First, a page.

The aim of this blog is to understand and evaluate what impact Post Traumatic Stress Disorder (PTSD) has on the brain, considering why it changes the brain structure and functionality.
What is POST TRAUMATIC STRESS DISORDER
- Post traumatic stress disorder (PTSD) has gone by many different names (Shell shock, war neurosis, combat stress reaction) until the 1980’s, when the term PTSD was introduced.
- PTSD is considered to be a psychological injury rather than a mental illness
- PTSD UK said, “At the time someone is being exposed to this intensely fearful situation, their mind ‘suspends’ normal operations and it copes as well as it can in order to survive. This might involve reactions such as ‘freezing to the spot’ or instead the opposite ‘flight away’ from the danger. Until the danger passes the mind does not produce a memory for this traumatic event in the normal way. Unfortunately when the mind presents the memory for filing it can be very distressing. The memories such as the facts of what happened, the emotions associated with the trauma and the sensations touch, taste, sound, vision, movement, and smell can be presented by the mind in the form of nightmares, flashbacks and intrusive unwanted memories.”
- PTSD can only begin after an experience has happened, being in a war constantly being surrounded by these experiences, has a real affect on the brain when the experience ends.
What causes PTSD?
- Trauma from war
- Serious road accidents
- Violent personal assaults, such as sexual assault, mugging or robbery
- A traumatic birth
- Being held hostage
- Terrorist attacks
- Natural disasters, such as severe floods, earthquakes or tsunamis
- Diagnosis of a life-threatening condition
- An unexpected severe injury or death of a close family member or friend
- According to the NHS ‘PTSD is estimated to affect about 1 in every 3 people who have a traumatic experience.’
The Brain – A complex system
- The brain is one of the largest and most complex systems to understand (It contains 86 billion neurons (nerve cells))
- It controls all parts of the body with many specialised parts working in conjunction together.
- Parts of the brain can be easily damaged by mental illnesses (bipolar, depression) , Psychological injury (PTSD) or physical contact (Surgery)
The Frontal Lobe.
- The frontal lobe is the front part of the brain. It controls cognitive skills in humans.
- Skills like memory, language, judgment and sexual behavior.
- It is the primary controller of movement; consciously moving our muscles.
- Plus the two key areas related to speech.
- The most common area for a brain injury or damage to take place, through concussion, PTSD, dementia and strokes.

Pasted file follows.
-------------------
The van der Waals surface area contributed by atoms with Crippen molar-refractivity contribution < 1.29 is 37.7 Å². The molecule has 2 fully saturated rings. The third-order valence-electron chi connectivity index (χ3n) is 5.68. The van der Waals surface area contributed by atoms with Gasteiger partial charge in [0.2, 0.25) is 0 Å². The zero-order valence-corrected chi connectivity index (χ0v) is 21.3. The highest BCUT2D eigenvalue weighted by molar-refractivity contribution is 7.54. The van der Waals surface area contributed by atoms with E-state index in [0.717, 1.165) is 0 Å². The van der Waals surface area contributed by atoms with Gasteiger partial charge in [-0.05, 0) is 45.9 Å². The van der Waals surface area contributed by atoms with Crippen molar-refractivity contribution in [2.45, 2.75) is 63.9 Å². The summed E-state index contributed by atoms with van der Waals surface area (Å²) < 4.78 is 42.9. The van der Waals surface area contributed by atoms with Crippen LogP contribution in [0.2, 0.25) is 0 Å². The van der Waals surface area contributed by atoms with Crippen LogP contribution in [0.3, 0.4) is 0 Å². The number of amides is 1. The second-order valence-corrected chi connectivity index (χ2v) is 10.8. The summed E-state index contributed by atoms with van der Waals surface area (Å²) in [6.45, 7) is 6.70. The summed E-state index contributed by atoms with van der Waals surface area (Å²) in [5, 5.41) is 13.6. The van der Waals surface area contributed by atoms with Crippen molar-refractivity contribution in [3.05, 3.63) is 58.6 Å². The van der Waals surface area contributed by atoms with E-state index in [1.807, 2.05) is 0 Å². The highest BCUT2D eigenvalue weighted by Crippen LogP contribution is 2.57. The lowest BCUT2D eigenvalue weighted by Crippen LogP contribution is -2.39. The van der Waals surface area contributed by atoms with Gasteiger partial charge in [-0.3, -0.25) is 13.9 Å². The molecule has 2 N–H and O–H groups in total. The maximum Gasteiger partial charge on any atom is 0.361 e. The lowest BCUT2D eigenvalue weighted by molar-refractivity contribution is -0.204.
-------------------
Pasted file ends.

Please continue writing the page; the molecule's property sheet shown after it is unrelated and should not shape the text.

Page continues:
- The parietal lobe is the part at the back of the brain.
- It is divided into two hemispheres.
- It processes sensory details, such as touch.
- Helps understanding and processing maths and languages.
- Involved with the primary auditory perception, like hearing.
- It processes sensory input and deals with retention of visual memory.
- Communicates with the hippocampus which plays an important role in the formation of long term memory.
- Holds the primary auditory cortex.
- The Occipital lobe is able to process information seen by the eye.
The Spinal Chord.
- To deliver messages to parts of the body from the brain.
- To give messages to the brain from sensory receptors found all over the body.
- To coordinate quick reflexes that don’t go through the brain (like a flinch).
- The spinal cord allows the body to function (as it sends signals to parts of the body telling them what to do). Spinal injuries can be fatal or life changing to you and others. C1 and C2 considered the most severe (it can lead to full body paralysis, inability to breathe, reduced or inability to speak, loss of sensation below the injury).
How the brain is affected by PTSD
- This usually controls the reaction of fear in a human. In a case where someone has PTSD this can be triggered and magnified by anything related to the traumatic event.
- As a result of PTSD, the amygdala becomes hyperactive and increases in size.
- This leads to anxiety, panic and extreme stress.
- People with PTSD find it hard to control their emotions as the amygdala is in overdrive.
- This area of the brain is associated with memory functions; converting short term memory to long term.
- High levels of stress increase cortisol in the body which damages and destroys cells in the hippocampus.
- This causes short term memory loss and difficulty retrieving old memories.
- People with PTSD are unable to distinguish past and present experiences resulting in flashbacks.
- For example a soldier suffering from PTSD symptoms may have a reaction to fireworks.
- This area calms down the reaction of the amygdala, to regulate the response to negative emotions.
- The changes in the brain with PTSD mean there is a decrease in the function of the prefrontal cortex.
- Someone suffering from PTSD exhibits stress responses from stimuli that often have nothing to do with the initial trauma.
PTSD causes bouts of fear to become longer and more traumatic, as your prefrontal cortex is not regulating emotions and fear responses properly
- PTSD suffers may struggle to find the right words to express their emotions.
- The frontal lobe is responsible for language skills.
- This area becomes affected by the trauma and impacts the persons verbal skills.
Neuroimaging showing the affect of PTSD
COMPARED TO a healthy brain.
PTSD causes areas of the brain to change as shown above.